Carmon and Savyon said, “By raising these two issues they are diverting attention from the main, critical problem in the agreement which does require immediate attention: its lack of real inspection.”
The two Middle East analysts say that the major flaw of the nuclear agreement between six world powers and Iran, that was reached two years ago, was that it failed to include a meaningful inspections mechanism, which is a matter mostly ignored by both the proponents and opponents of the deal.
The International Atomic Energy Agency (IAEA) is tasked with inspections, and but the inspection are subject to substantial Iranian influence.
As Carmon and Savyon noted, “It should be clarified that when Iran, the IAEA, and the heads of the parties to the JCPOA reiterate that there is robust, intrusive, and unprecedented inspection, they are perpetuating the false depiction of the section of the JCPOA concerning inspection. This is because the inspection procedure takes place only at sites where Iran has agreed to allow inspection, that is, sites Iran itself has declared as nuclear sites, but not at any other sites in Iran, including military sites. The Obama administration and the countries party to the JCPOA designed the JCPOA in a way that on the one hand they can claim that a robust inspection is being applied while on the other hand they allowed Iran to evade inspection in all other sites.”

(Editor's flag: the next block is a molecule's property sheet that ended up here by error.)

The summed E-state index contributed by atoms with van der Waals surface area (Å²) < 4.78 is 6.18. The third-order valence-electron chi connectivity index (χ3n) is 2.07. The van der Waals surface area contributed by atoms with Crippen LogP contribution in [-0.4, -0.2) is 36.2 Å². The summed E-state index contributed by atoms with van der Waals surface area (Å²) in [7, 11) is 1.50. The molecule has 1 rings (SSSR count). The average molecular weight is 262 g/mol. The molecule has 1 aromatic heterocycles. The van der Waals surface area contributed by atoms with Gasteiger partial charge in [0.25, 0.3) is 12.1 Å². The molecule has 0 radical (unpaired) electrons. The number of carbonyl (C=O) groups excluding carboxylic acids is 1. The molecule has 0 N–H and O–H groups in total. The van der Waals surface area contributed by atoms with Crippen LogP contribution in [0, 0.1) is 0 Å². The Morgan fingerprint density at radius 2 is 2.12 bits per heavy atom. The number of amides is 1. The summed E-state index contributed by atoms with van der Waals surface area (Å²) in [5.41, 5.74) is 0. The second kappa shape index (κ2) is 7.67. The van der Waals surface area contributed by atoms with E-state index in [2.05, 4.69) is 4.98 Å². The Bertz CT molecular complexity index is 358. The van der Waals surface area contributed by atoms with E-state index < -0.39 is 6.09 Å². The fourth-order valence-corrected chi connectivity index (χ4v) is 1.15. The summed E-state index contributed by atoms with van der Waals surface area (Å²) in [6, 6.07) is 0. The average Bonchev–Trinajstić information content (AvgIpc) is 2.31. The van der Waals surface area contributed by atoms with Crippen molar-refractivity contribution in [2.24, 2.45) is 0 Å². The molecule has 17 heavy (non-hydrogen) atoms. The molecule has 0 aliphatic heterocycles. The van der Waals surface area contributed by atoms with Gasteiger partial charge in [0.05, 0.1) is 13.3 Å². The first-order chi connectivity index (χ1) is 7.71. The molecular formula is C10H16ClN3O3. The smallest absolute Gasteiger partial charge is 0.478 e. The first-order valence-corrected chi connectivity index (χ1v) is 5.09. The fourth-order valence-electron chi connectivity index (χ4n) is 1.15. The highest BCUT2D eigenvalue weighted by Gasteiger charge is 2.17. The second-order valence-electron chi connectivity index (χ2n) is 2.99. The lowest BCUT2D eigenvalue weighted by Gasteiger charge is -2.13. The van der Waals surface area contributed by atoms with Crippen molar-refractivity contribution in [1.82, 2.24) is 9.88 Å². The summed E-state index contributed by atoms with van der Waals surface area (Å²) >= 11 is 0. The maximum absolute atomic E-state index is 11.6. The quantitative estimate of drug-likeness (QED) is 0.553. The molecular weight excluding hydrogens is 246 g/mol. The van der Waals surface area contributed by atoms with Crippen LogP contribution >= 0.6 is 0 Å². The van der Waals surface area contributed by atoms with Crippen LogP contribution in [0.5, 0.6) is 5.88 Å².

Iran agreed to inspections, but only under an Additional Protocol to the agreement, and Carmon and Savyon point out, “Iran’s agreement to accept the Additional Protocol was voluntary, and it can exit it at any time without this being considered a violation of the JCPOA.”
They say that this has compromised the IAEA’s ability to effectively police Iranian compliance with the deal. They cite a series of examples:
– The IAEA’s authority has been undercut by the establishment of a political forum that will assess Iranian compliance;
– Samples from the Parchin nuclear site were given to the IAEA by the Iranians, making authentication impossible;
– Iran’s refusal to allow questioning of its nuclear scientists was not challenged;
– Oversight of 8.5 tons of Iran’s uranium was handed over to Iranian ally Russia;
– Iran’s heavy water has been stored in Oman, which is a “political satellite” of the Islamic Republic;
– When given Israeli intelligence on possible violations, the IAEA declined to investigate further.
Carmon and Savyon recommend “robust oversight” to address these issues.
The Trump administration said that it would “not accept a weakly enforced or inadequately monitored deal.” According to Carmon and Savyon, this was “not a demand for a change in the JCPOA, nor does it mean an exit from it, but rather it is based on acceptance of the agreement and on the insistence that it be rigorously enforced as it stands.”